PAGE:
Many childhood fractures are treated incorrectly

October 30, 2014

Children seen in an emergency department or urgent care center for fractures often receive incorrect treatment, which can lead to poor healing and other complications, according to a study presented at the recent American Academy of Pediatrics National Conference in San Diego.

 

Children seen in an emergency department (ED) or urgent care center for fractures often receive incorrect treatment, which can lead to poor healing and other complications, according to a study presented at the recent American Academy of Pediatrics National Conference in San Diego. Improper splinting is the usual culprit.

To evaluate splint application and complications from incorrect splinting, pediatric orthopedists from the University of Maryland School of Medicine, Baltimore, prospectively enrolled 225 patients aged 0 to 18 years (mean age, 8 years) with a splint in place who were referred to the pediatric orthopedic clinic from EDs or urgent care centers.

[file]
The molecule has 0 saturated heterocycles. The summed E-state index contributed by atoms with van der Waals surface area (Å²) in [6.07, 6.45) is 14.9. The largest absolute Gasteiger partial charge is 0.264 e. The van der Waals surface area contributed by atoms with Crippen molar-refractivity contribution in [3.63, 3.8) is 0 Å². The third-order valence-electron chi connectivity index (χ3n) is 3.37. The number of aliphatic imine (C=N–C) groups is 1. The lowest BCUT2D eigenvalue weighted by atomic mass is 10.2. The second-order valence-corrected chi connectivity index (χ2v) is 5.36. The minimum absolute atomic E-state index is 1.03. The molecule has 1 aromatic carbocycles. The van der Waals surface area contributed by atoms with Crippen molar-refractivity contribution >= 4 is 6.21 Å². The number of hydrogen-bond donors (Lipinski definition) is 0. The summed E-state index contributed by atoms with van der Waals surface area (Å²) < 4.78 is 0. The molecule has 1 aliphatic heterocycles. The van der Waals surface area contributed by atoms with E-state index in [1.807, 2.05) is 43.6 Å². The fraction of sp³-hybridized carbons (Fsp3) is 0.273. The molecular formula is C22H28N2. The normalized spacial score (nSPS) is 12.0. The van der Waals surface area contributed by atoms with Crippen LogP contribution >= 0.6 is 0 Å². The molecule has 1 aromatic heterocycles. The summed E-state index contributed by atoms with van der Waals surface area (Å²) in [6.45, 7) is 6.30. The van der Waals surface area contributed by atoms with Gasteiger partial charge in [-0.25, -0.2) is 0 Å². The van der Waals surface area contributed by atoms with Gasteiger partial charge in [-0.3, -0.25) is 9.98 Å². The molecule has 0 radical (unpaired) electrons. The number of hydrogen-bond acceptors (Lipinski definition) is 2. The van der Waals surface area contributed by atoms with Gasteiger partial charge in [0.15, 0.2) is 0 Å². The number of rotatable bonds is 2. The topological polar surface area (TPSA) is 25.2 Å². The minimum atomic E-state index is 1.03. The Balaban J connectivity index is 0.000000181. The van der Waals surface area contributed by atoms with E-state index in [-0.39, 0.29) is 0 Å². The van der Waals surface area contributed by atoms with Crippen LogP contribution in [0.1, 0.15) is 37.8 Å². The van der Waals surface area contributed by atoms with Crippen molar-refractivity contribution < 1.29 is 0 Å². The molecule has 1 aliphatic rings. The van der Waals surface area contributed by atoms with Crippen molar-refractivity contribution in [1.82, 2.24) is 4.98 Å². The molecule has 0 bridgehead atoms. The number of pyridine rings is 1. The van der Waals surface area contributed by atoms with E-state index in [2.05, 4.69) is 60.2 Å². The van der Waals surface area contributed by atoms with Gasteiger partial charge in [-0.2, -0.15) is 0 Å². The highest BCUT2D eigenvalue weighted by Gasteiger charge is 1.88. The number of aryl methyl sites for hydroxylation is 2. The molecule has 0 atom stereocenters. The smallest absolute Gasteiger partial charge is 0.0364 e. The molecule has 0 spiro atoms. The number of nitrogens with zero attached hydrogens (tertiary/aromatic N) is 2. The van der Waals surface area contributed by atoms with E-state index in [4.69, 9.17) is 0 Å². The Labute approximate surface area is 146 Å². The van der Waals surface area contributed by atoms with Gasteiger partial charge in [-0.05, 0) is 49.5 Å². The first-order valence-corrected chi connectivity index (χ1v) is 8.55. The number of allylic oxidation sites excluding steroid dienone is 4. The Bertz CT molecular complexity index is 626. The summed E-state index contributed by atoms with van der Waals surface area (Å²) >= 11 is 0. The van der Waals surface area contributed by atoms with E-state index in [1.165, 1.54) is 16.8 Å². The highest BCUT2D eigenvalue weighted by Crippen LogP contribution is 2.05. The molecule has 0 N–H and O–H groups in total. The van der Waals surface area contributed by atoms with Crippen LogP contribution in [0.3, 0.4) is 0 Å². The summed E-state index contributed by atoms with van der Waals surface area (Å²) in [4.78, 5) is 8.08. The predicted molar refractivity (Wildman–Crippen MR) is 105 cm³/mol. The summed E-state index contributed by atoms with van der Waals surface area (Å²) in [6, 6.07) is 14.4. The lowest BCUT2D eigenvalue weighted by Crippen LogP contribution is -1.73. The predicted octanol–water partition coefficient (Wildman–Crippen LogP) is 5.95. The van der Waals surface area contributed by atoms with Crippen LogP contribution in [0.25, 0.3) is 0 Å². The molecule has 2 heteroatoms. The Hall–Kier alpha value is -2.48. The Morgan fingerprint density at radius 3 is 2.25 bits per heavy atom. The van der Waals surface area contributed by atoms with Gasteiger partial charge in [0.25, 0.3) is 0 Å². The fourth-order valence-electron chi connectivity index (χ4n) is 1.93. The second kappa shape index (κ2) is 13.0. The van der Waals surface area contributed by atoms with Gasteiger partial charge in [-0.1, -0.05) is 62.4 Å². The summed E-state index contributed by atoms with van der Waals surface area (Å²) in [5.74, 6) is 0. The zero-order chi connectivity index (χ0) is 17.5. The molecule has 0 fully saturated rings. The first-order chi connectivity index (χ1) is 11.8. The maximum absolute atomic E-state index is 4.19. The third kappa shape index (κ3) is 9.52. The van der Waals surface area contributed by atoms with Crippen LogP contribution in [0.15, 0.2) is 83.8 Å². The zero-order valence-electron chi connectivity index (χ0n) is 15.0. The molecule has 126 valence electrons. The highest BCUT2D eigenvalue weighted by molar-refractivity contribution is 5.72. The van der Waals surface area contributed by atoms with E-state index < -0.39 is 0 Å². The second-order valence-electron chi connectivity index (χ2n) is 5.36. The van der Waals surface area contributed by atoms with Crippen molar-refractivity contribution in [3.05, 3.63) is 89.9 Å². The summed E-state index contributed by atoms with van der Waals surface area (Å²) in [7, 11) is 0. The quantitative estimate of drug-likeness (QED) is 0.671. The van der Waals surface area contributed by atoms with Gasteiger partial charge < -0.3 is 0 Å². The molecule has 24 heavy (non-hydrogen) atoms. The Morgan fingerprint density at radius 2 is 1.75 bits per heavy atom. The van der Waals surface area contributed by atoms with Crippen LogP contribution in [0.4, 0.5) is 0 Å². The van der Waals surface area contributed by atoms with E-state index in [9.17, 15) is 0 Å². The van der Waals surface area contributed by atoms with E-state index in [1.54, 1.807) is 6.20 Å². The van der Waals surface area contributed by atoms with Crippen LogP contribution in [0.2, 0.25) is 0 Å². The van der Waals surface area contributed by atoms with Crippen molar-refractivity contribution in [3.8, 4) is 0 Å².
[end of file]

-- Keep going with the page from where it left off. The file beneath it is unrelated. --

Patients or parents filled out a standardized questionnaire about demographics, type of splint, where it was applied, who applied it, and time from application to orthopedic evaluation. Researchers took frontal and lateral photographs of each splint, removed it (except for 31 patients who had had fracture reduction), and examined the limb for soft-tissue complications.

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Two (blinded) orthopedists assessed each splint for position, appropriate length, and whether an elastic bandage touched the skin. They found improperly placed splints in 93% (210) of patients; improper joint immobilization in 56% (125); inappropriate length of splint in 50% (113); and an elastic bandage applied directly to the skin in 78% (176).

Of the 194 patients whose casts were removed, 41% (79) had soft-tissue complications, most often edema (58 patients). Thirty-six patients had pressure points on the skin and 6 had pressure points on bony prominences, which can result from inadequate padding. Eleven children had direct injury to skin and soft tissue.

In addition to skin and soft-tissue complications, improper splinting can result in misalignment and poor healing of the fracture. The researchers recommend more training in correct splinting techniques for healthcare personnel who treat children with fractures.


 

 

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